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PipedInputStream and PipedOutputStream are used for inter-thread data transfers. "Data is read from a PipedInputStream object by one thread and data is written to the corresponding PipedOutputStream by some other thread".

So far, so good. One potential benefit I see from this paradigm is that a sporadic producer (OutputStream) does not need to be slowed down by a slow consumer (InputStream). In other words, in times when the OutputStream suddenly produces a great amount of data that the consumer is not able to consume right away, the OutputStream does not need to wait for the produced data to be fully consumed before getting on with its life.

Question 1: Is my understanding correct? Is this one of the benefits of this PipedStreams construct?

If the answer to Question 1 is yes, then:

This works well when the buffer is not full, but when the buffer is full, in JDK6's implementation, the PipedOutputStream blocks and waits for more space to free up. This beats the purpose that I mentioned above, doesn't it?

The issue seems to be very easy to solve by changing the behavior in cases of full bufferes from waiting for new space to allocating a bigger buffer. I can probably implement one in a couple of minutes, but I'd hate to reinvent the wheel if something like that is already available out there. I googled around quite a bit, but couldn't find any however, which is quite surprising to me.

Can someone point me to the right direction? Or point out where I'm wrong in my thinking?

Thanks

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2 Answers 2

PipedOutputStream isn't really intended to buffer results in that way (the buffering is more of a side effect in its implementation). As the Javadoc says:

"The piped input stream contains a buffer, decoupling read operations from write operations, within limits."

For buffering in the way you describe I would tend to use a http://download.oracle.com/javase/6/docs/api/java/util/concurrent/LinkedBlockingQueue.html.

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Thank you. Upvoted. I guess my question was exactly towards the "wihtin limit" part of the statement. It seems to me that it's awefully easy to make it "without limit", and am wondering why it's not done. And yeah, a LinkedBlockingQueue is exactly the kind of data structure I was talking about. I wanted to know why there isn't an implementation somewhere that makes the PipedInputStreamBuffer like a LinkedBlockingQueue. I would write a customized version of LinkedBlockQueue for bytes though, it's not efficient using a LinkedBlockingQueue directly due to auto-boxing/unboxing –  RAY Oct 12 '11 at 9:45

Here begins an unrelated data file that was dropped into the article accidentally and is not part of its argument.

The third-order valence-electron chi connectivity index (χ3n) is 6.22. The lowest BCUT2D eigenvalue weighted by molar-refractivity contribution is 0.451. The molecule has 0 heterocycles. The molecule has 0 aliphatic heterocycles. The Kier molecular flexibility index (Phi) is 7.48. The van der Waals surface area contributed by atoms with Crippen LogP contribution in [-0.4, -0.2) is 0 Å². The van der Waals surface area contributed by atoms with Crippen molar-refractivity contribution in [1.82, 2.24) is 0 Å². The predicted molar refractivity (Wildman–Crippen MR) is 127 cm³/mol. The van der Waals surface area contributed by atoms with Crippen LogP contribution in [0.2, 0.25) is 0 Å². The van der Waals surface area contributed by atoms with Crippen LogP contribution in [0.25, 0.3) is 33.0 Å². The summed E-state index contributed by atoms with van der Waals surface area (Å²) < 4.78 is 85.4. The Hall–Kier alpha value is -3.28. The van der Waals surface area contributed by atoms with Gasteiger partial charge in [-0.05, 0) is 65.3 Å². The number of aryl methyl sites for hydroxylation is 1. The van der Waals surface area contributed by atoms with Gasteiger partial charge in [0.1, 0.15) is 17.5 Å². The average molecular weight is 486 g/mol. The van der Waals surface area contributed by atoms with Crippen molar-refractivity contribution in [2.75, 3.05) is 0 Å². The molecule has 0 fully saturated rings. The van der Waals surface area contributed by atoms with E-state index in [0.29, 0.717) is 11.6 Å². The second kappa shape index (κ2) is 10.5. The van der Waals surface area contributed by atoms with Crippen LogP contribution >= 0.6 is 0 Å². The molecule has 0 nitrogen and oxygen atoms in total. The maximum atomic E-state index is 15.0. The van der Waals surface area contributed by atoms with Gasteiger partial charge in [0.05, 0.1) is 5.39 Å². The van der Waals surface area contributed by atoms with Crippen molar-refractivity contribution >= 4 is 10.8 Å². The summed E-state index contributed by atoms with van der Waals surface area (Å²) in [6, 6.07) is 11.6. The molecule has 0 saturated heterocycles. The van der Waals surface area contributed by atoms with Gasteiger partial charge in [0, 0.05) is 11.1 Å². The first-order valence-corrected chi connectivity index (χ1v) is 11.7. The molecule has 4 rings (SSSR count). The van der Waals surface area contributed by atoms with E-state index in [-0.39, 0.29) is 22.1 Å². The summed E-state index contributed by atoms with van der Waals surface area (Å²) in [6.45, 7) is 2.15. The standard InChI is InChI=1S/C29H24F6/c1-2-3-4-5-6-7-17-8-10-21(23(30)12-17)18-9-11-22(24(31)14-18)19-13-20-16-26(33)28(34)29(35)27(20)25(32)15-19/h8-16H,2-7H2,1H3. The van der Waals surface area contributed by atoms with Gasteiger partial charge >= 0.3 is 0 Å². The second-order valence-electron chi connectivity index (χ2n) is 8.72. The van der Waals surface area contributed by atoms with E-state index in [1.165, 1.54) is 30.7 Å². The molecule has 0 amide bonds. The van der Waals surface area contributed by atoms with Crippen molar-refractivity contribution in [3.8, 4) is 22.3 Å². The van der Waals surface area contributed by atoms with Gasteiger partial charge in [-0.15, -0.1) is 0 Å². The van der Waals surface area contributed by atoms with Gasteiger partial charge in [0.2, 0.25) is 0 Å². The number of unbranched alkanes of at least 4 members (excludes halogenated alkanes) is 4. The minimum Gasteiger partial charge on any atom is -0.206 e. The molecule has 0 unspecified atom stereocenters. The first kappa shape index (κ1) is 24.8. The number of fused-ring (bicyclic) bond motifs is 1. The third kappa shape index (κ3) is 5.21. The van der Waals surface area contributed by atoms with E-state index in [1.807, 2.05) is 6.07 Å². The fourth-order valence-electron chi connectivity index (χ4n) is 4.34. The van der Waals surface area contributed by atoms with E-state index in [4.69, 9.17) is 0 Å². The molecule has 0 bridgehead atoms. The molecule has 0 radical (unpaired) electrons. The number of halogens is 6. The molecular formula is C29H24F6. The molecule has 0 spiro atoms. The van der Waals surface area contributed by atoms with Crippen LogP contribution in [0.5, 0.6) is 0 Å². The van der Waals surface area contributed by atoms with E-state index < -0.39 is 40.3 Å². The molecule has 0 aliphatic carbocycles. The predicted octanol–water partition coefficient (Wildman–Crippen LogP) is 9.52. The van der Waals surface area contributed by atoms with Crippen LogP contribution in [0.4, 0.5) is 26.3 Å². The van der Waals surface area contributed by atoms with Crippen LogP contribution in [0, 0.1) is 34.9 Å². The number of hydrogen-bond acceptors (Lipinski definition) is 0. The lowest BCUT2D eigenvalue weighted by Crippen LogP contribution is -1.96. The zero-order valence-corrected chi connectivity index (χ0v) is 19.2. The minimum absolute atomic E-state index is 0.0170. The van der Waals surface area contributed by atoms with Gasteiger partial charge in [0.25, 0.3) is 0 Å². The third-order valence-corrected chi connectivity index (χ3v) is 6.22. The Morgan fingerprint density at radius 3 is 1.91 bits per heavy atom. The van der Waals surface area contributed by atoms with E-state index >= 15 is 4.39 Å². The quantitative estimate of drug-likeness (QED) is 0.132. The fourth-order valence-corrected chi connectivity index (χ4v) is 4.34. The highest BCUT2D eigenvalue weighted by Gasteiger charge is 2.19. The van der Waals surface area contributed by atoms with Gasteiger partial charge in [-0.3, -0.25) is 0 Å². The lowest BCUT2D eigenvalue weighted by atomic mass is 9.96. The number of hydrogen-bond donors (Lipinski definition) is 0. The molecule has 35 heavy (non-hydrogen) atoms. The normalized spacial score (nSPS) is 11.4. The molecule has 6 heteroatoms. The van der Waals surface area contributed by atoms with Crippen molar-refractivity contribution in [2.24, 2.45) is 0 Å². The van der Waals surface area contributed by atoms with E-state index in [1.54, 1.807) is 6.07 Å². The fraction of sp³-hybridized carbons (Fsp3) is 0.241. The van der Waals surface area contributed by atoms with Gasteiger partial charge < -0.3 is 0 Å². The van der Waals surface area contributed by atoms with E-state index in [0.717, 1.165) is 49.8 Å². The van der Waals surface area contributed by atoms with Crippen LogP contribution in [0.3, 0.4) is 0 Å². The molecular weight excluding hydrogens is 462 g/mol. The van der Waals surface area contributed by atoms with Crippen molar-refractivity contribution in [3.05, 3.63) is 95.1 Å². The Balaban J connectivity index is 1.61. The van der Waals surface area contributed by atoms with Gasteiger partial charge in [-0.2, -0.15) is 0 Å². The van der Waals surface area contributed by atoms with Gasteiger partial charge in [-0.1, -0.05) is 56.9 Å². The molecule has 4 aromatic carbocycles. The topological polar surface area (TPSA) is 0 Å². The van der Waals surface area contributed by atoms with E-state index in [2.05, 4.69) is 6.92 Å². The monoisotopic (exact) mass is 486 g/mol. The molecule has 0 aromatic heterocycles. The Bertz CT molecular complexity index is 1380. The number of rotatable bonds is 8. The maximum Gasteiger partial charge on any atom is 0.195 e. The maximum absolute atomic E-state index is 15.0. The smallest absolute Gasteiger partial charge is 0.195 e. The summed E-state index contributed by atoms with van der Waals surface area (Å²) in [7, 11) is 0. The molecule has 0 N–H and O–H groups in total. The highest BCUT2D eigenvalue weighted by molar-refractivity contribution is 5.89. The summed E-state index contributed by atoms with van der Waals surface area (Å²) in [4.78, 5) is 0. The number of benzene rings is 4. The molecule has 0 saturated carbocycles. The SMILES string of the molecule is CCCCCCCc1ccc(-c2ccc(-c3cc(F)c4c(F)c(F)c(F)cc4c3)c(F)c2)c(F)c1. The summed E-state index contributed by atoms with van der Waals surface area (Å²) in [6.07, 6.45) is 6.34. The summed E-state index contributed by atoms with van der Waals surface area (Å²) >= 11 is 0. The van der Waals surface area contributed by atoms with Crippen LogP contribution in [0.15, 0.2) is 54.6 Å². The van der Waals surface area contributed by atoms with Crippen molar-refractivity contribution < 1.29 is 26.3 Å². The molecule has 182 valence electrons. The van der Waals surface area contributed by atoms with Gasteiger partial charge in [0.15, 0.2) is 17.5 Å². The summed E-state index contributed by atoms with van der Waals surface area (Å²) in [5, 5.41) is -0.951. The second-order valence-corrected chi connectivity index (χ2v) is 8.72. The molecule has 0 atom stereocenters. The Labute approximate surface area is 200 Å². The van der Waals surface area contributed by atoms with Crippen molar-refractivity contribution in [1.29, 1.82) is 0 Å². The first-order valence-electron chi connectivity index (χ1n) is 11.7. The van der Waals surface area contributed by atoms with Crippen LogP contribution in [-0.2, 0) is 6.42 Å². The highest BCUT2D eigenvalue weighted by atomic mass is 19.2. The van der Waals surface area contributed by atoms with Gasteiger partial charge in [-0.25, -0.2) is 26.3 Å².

I've done a similar thing (a BackgroundInputStream) which uses a BlockingQueue. However I add byte arrays to the queue rather than individual bytes. That way you don't have to write your own BlockingQueue. –  Paul Cager Oct 12 '11 at 9:59

I don't think PipedOutputStream has any guarentees about buffering the output until the PipedInputStream is ready. So, the answer is no, although in practice you may notice some buffering.

EDIT: Try searching for the term "circular buffer". Don't know of one off hand, but that's a common name for this type of case.

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Not asking about guarantees. Just saying making the buffer size-adjustable appears an easy and useful improvement, and am wondering why no one has ever written one and made it available. –  RAY Oct 12 '11 at 9:44

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